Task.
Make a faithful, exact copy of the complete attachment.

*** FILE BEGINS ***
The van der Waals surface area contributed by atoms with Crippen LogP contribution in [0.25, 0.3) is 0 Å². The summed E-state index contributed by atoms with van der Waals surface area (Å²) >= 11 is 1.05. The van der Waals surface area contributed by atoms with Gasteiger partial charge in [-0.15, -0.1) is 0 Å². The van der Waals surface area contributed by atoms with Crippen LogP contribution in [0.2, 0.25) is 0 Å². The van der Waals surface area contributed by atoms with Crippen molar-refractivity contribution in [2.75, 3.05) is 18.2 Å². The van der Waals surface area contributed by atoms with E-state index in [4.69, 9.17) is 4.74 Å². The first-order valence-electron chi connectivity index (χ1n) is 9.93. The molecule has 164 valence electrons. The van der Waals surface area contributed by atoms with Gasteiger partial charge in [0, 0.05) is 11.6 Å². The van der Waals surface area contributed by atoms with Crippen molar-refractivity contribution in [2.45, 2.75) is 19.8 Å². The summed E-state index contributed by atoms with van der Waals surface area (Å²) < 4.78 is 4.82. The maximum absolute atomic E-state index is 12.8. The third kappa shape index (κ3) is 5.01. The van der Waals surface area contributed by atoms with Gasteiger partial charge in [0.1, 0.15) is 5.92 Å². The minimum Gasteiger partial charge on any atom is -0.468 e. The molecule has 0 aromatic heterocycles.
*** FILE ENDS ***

The van der Waals surface area contributed by atoms with Crippen LogP contribution in [0.25, 0.3) is 0 Å². The summed E-state index contributed by atoms with van der Waals surface area (Å²) >= 11 is 1.05. The van der Waals surface area contributed by atoms with Gasteiger partial charge in [-0.15, -0.1) is 0 Å². The van der Waals surface area contributed by atoms with Crippen LogP contribution in [0.2, 0.25) is 0 Å². The van der Waals surface area contributed by atoms with Crippen molar-refractivity contribution in [2.75, 3.05) is 18.2 Å². The van der Waals surface area contributed by atoms with E-state index in [4.69, 9.17) is 4.74 Å². The first-order valence-electron chi connectivity index (χ1n) is 9.93. The molecule has 164 valence electrons. The van der Waals surface area contributed by atoms with Gasteiger partial charge in [0, 0.05) is 11.6 Å². The van der Waals surface area contributed by atoms with Crippen molar-refractivity contribution in [2.45, 2.75) is 19.8 Å². The summed E-state index contributed by atoms with van der Waals surface area (Å²) < 4.78 is 4.82. The maximum absolute atomic E-state index is 12.8. The third kappa shape index (κ3) is 5.01. The van der Waals surface area contributed by atoms with Gasteiger partial charge in [0.1, 0.15) is 5.92 Å². The minimum Gasteiger partial charge on any atom is -0.468 e. The molecule has 0 aromatic heterocycles.